One River into Two Seas
The scientists call this bifurcation. At the place where there used to be one of the royal seats of the medieval Nemanjić dynasty, the Nerodimka River branches out. One of its branches flows toward the Sitnica and Ibar, all the way to the Black Sea, and the other branch to the Lepenac, Vardar and Aegean Sea. This is also accounted for in the Charter of Gračanica of King Milutin from 1321. Just like the Nerodimka, the Casiquiare River in does the same thing and empties in both the Caribbean Sea and the Atlantic Ocean on the level of the Equator

Text and photographs: Zoran Vlašković

Near the Nerodimka River, in Upper and Lower Nerodimlje, in big and, before the exodus, fully Serbian villages, four kilometers to the west from Uroševac, there are many natural curiosities and historical sites. Lower Nerodimlje is the best known for a natural rarity, of which there are only two in the world: branching out of a river and its emptying into two seas. Bifurcation, as the scientists call it. In Lower Nerodimlje, the Nerodimka branches out into two rivers, toward the Black and the Aegean Sea. This phenomenon is mentioned in the Charter of Gračanica of King Milutin from 1321.
Experts claim that, besides the Nerodimka, such bifurcation – branching out of a river into two smaller ones and its emptying into two seas – exists only in Brazil. The Casiquiare Riverwith one of its branches empties into Orinoco and further into the Caribbean Sea. Its other branch flows to Rio Negro, left tributary of the Amazon, one of the two biggest rivers in the world, which empties into the Atlantic Ocean on the level of the Equator.
From its spring on Drmanska glava, in the northern part of the Nerodimska Mountain on Šara, up to its branching in Lower Nerodimlje, the Nerodimka flows for nine kilometers. There it branches out and with its left branch it empties into the Salizlijo River, and later on to the Sitnica, Ibar, Morava, Danube and the Black Sea. The right branch of this mountain river goes to the Lepenac, then Vardar and the Aegean Sea. The mountain ridges above the spring of the Nerodimka, experts say, distribute water to all three basins in Serbia: toward the Black Sea, Adriatic Sea and Aegean Sea.


Around the upstream course of the Nerodimka, in the Middle Ages, one of the royal seats of Serbia was created, with the court in Nerodimlje. This seat was defended by fortifications called Big and Small Petrič.
A few years ago, with the funds from the European Union, the Nerodimka riverbed was embanked, thirty meters before and thirty meters after the branching. The access and the riverbed itself are no longer muddy.
The point of bifurcation is situated cozily in lush vegetation of green pastures and forests. You can hear the humming of bees and singing of birds. About fifteen kilometers o the south, in straight line, Ljuboten on the Šara dominates, with its 2,498 meters above the sea level. Snowcapped peaks and numerous valleys interspersed with snoweven in late May, indicate one of the possible interpretation of the name of Šar Mountain (šarati = to scribble).
Only about twenty meters from the point of branching of the Nerodimka there is a big mill, believed to be 600 years old. Four millstones are still grinding cereal even today, and they are driven by the Aegean branch of the Nerodimka, the one that empties into the Lepenac and Vardar. The old mil has been for centuries grinding cereals from the fertile fields of Kosovo and Metohija. The left branch of the Nerodimka, the one toward the Sitnica, flows through the plains and is mostly used for watering of gardens and meadows.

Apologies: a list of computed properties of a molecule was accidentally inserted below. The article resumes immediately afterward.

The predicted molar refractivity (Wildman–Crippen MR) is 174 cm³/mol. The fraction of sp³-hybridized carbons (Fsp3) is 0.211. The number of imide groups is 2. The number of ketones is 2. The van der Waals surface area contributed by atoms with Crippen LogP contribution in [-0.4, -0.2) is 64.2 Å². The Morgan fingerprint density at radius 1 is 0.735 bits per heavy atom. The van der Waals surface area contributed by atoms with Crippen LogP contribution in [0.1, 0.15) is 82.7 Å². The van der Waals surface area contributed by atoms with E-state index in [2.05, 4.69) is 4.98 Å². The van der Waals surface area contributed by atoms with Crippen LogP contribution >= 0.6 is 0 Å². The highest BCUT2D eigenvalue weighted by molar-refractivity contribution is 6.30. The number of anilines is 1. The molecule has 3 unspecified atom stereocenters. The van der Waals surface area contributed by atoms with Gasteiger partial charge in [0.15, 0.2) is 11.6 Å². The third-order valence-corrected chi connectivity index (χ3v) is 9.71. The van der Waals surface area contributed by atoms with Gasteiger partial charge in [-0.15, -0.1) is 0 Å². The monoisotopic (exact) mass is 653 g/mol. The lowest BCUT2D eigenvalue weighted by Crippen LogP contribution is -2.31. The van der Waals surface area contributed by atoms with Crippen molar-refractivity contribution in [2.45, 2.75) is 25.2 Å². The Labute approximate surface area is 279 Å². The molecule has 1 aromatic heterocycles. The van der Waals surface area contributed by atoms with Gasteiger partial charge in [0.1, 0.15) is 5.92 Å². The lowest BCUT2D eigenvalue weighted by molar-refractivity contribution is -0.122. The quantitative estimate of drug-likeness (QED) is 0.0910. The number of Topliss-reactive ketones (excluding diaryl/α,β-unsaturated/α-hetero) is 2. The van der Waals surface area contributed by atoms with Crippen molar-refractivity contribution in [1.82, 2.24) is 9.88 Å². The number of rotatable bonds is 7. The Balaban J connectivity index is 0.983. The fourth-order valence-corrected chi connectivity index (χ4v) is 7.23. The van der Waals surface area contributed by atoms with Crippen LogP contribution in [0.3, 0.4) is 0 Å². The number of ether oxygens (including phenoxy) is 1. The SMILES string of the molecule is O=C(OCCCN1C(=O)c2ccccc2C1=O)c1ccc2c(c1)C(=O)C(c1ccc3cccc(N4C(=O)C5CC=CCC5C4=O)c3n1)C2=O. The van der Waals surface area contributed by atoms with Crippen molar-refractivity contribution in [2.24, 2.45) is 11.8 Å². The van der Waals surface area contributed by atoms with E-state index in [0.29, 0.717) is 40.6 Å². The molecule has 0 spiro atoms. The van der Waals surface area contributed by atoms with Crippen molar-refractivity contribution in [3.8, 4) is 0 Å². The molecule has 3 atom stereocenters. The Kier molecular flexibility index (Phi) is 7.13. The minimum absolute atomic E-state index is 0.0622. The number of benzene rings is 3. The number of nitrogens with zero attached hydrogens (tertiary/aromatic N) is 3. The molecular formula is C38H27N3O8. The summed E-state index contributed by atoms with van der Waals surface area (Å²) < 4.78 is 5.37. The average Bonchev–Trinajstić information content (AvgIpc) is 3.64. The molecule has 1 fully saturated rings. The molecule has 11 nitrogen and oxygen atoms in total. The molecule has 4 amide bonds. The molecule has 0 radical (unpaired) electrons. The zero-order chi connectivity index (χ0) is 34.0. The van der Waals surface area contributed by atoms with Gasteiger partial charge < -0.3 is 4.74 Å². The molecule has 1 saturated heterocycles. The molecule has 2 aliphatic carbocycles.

The bifurcation of the Nerodimka, as a natural rarity, is very attractive for study and tourist visits. Since 1979, it has been protected by the law of Serbia as a special natural reservation, on the surface area of 12.7 hectares. In the centre of Uroševac there are several road signs that point toward this interesting place. It still has to wait for more numerous visits from Central Serbia. But, the day will come. It has always been arriving in the history, and it will do so this time.


Lives and Deaths on the Court
Nerodimlje used to be an unfortified court complex of Serbian rulers of the Nemanjić dynasty in the first half of the 14th century. In 1321, king Milutin died there (reigned 1282–1321). It was there that Prince Dušan, the future Serbian Emperor, suddenly besieged Milutin’s son and his own father Stefan (Dečanski). Stefan withdrew to Petrič fortification above Nerodimlje, where he was captured and taken to the city of Zvečan. In this captivity he died, under mysterious circumstances, on November 11, 1331.


It Is Necessary to Restore a Lot
Accounts say that Dušan Nemanjić, called ”The Mighty”, the ”emperor of Serbs, Greeks and Albanians”, personally planted a pine tree in Nerodimlje in 1336. In June 1999, when the Southern Serbian province was transferred under the protectorate of the United Nations, that pine tree was cut by the Albanians. It was 663 years old and was officially protected as a natural monument. Since 1999, the Albanians destroyed and burned to the ground all Serbian churches and monasteries in Lower and Upper Nerodimlje. When the Serbian state establishes again the legal and constitutional social order in its southern province, a lot will have to be restored.


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